Quick! What’s 9^{2}?

I’m assuming (hoping) you rolled your eyes or thought “81” (thanks for playing along). Since that was easy enough, let’s make it more interesting… what about 99^{2}? or 999^{2}? or even 99999^{2}?

By the end of this post, you will be able to rattle off the square of any number like this just as quickly as you think of the answer from the good ole times table. You’ll be the life of every party! You will simply dazzle others with your math magic! Yes I’m done.

It turns out that squaring numbers where the digits are all 9 follows a very predictable pattern. While there are patterns when multiplying any number by a number made up of only 9s, this pattern is much easier to remember and in my opinion, much more interesting.

## The pattern

Let’s just look at a few squared values to get an idea of what is going on.

9^{2} |
81 |

99^{2} |
9801 |

999^{2} |
998001 |

9999^{2} |
99980001 |

99999^{2} |
9999800001 |

Based on this small sample, it seems you can square a number consisting of n 9s by writing (n-1) nines, 8, (n-1) zeros, and then 1. You can spot check some larger values and see the pattern continues. For example: 9999999999^{2 }= 99999999980000000001.

Applying this, is someone randomly asked you “hey – what’s 99^{2}?”, you would mentally note that there are 2 digits, and so the answer would have one 9, 8, one zero, and then 1: 9801.

## Why does this work

As you know, simply showing a few examples is not a proof right? I’ve only shown that this pattern holds for these specific examples. A proof would show that it holds generally, without us having to type numbers into wolfram alpha to check for the rest of time. To understand the proof though, I will start by showing why it holds for one particular case: 9999^{2}.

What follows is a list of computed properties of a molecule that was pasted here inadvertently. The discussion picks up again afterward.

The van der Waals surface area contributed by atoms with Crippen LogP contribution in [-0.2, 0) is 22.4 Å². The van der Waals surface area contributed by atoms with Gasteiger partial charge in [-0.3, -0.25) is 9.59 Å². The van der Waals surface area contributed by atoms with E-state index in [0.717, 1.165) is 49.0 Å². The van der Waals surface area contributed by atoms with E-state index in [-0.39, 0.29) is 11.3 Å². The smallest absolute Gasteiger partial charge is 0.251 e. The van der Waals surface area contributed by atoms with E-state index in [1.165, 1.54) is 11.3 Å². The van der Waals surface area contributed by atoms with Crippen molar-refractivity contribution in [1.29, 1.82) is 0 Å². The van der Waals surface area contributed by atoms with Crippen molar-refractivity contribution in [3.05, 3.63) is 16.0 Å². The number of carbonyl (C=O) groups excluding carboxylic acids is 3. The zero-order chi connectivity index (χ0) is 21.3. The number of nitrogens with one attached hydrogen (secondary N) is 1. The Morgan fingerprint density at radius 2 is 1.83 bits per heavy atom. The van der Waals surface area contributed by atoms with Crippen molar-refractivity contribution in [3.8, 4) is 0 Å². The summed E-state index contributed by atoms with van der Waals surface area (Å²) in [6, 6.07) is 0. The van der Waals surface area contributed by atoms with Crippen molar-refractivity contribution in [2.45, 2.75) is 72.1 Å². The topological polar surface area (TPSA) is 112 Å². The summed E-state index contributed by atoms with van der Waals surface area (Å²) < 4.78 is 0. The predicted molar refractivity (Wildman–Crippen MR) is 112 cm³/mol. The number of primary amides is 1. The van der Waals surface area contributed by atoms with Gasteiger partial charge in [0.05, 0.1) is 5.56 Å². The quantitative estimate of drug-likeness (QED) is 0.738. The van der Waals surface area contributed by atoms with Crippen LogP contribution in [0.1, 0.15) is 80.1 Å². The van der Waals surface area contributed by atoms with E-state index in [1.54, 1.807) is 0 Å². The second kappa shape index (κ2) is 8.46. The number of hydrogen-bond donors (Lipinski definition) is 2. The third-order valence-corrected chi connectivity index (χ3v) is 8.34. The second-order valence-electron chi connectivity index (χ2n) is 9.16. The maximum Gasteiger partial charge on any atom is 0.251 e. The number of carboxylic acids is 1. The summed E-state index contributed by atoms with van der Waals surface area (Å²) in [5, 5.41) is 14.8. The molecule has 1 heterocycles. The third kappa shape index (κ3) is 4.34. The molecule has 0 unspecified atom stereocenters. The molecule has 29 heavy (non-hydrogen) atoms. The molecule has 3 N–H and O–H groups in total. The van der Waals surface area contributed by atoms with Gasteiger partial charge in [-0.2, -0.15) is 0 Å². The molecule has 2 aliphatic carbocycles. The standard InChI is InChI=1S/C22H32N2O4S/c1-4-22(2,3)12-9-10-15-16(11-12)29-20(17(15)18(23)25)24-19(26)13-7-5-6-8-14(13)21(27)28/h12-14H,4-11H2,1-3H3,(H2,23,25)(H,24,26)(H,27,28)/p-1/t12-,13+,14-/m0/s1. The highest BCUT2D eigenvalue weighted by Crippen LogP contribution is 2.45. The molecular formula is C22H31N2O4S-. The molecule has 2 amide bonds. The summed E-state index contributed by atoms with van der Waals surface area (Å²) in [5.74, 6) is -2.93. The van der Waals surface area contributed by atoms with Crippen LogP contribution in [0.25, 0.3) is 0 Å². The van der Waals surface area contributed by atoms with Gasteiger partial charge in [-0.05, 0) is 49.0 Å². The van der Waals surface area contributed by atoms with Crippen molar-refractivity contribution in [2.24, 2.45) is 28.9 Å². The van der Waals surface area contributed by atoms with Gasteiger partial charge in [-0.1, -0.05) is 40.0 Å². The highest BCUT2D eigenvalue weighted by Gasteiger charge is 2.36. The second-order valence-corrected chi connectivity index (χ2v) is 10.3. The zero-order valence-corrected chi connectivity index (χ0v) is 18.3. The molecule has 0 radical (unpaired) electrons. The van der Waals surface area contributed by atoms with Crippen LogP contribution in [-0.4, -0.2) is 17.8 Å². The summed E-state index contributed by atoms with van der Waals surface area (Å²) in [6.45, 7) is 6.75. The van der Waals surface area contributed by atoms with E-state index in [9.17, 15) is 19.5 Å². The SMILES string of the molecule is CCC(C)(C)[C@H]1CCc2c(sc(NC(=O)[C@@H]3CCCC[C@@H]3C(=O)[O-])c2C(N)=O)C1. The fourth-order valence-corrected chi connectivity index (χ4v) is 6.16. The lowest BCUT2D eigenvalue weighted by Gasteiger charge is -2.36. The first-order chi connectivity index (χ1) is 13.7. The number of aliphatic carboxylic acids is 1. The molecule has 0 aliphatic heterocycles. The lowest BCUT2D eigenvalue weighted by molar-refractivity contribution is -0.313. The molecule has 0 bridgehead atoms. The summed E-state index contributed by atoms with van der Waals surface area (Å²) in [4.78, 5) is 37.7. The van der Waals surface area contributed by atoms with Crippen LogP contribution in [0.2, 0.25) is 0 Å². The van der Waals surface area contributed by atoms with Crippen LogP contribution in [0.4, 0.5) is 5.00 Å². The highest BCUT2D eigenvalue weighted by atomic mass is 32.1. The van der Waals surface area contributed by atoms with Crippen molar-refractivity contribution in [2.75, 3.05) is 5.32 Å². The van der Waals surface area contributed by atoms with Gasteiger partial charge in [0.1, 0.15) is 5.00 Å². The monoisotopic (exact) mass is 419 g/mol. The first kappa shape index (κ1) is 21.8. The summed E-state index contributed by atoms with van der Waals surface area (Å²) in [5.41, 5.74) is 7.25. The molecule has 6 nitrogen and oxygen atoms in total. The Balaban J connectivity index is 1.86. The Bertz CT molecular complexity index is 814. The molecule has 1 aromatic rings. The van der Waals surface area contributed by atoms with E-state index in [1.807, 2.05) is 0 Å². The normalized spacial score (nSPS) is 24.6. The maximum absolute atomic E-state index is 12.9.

Consider the definition of squaring. You know that 3^{2} is just the product of 3 and 3. Naturally, the same is true here so:

But what is multiplication really? It is repeated addition. With something like , we are saying “add 3 to itself 5 times”. Using this, you could write as or, if you wanted, . Applying that here:

Now here is the “trick”. I’m going to add and subtract 9998. The way I will do that is by changing to . This will mean I now have ten-thousand 9998s being added, which is too many, so I will subtract one of them from 9999.

Simplifying this, we get:

And how do you multiply a value and 10,000? You write the value with four zeros following it. Here, you will then add 1. This will give us our pattern of three 9s, 8, three 0s, and 1.

## Generalized

The same technique will work for any number made up of all 9s. We just have to keep track of the number of digits along the way. Following the steps we used above:

The number of digits is easy to keep track of since when we add 1, we know that we just went up to another digit (999 + 1 = 1000 which has one more digit than 999). I’m not sure this would be as simple when squaring similar types of numbers like 777, 888 etc.